Nearly three out of four U.S. adults have more than one chronic illness, and many of them are taking medications to treat their conditions. But could the medication used to treat one illness be making the other worse?

That’s the question researchers from Oregon State University set out to answer in a study published in PLOS One.

Many doctors currently use the “one at a time” approach of treating a condition—even if these treatments may conflict with one another. Looking into the prevalence of this issue, researchers found that more than 22 percent of study participants were taking at least one medication that could worsen a coexisting condition.

The term researchers used is “therapeutic competition,” and when the problem was identified, only 16 percent of the participants' cases were changed—the others continued being prescribed competing drugs.

Common conditions where therapeutic competition is found include:

  • Diabetes

  • Coronary artery disease

  • COPD

  • Dementia

  • Heart failure

  • High blood pressure

  • High cholesterol

  • Osteoarthritis

  • Depression

Competition isn’t the only concern. Sometimes use of multiple medications can lead to an increased number of side effects like dizziness, fatigue, and delirium.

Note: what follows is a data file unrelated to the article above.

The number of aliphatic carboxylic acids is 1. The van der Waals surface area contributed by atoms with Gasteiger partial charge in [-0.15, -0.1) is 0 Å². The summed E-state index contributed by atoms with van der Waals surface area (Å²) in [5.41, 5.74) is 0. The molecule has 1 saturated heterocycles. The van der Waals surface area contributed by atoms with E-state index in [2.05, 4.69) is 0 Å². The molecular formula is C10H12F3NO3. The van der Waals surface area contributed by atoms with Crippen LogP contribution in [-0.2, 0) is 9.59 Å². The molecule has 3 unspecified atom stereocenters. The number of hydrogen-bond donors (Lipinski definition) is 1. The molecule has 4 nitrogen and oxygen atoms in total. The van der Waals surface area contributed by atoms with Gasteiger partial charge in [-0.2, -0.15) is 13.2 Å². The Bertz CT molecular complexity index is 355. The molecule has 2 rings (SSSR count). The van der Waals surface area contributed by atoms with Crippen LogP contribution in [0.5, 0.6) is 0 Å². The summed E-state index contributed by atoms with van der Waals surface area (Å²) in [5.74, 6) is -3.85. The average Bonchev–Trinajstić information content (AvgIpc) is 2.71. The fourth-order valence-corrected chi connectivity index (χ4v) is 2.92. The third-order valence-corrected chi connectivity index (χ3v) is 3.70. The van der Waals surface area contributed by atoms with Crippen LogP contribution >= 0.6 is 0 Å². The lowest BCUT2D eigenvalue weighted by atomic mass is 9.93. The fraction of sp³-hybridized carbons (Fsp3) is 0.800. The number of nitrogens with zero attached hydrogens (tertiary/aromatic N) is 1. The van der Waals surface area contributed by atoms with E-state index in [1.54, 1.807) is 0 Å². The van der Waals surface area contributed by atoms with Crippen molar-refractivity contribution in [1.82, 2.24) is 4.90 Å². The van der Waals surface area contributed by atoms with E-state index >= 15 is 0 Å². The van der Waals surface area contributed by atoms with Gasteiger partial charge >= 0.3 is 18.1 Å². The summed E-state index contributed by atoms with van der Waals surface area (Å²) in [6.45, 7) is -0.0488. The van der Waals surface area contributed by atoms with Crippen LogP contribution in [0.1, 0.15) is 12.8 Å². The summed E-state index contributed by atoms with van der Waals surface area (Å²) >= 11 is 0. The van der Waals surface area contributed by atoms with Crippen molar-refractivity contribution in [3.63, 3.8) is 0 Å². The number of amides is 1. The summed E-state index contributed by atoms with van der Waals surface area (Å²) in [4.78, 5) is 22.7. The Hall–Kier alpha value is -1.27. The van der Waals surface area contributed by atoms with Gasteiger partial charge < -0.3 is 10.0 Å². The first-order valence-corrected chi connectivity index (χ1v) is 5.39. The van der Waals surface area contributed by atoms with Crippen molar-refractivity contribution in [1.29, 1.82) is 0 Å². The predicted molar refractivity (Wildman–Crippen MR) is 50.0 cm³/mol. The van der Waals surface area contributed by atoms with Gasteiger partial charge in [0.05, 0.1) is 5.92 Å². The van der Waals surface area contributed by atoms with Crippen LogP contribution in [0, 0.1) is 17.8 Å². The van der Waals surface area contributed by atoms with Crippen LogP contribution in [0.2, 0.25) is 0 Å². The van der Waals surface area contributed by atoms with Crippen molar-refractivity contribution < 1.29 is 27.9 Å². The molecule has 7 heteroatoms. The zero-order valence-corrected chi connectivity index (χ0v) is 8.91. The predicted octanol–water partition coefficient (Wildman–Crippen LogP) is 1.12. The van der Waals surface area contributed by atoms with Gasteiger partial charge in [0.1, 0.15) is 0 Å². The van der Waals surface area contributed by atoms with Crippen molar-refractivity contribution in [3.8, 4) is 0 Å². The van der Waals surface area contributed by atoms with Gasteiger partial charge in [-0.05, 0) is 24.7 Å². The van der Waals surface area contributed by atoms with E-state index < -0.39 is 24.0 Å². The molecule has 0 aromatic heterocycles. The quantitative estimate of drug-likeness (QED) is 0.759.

“Many physicians are aware of these concerns but there isn’t much information available on what to do about it,” said David Lee, an assistant professor in the Oregon State University/Oregon Health & Science University College of Pharmacy.

Most drugs focus on a particular disease, and doctors sometimes treat people in that same way. “As a result, right now we’re probably treating too many conditions with too many medications. There may be times it’s best to just focus on the most serious health problem, rather than use a drug to treat a different condition that could make the more serious health problem even worse,” Lee says.

“Evaluating the benefits and harms of cross-disease treatment regimens in individuals with common combinations of chronic conditions should be a focus of comparative effectiveness research, as should identification of effective treatments,” the study says.

More research in this area is needed for patients and doctors to make better judgments about which health issue is of the highest concern and how to treat each illness in a way that doesn't conflict with the other. Patients who are being treated for multiple illnesses need to be informed about how well their medications will get along together.

Speak with your doctor if you are concerned that your medications may be working against you—or each other.

To learn more on this topic:
9 Tips to Manage the Most Common Side Effects of Medication
Beware of Diabetes Medication-Related Problems
Know Your Medications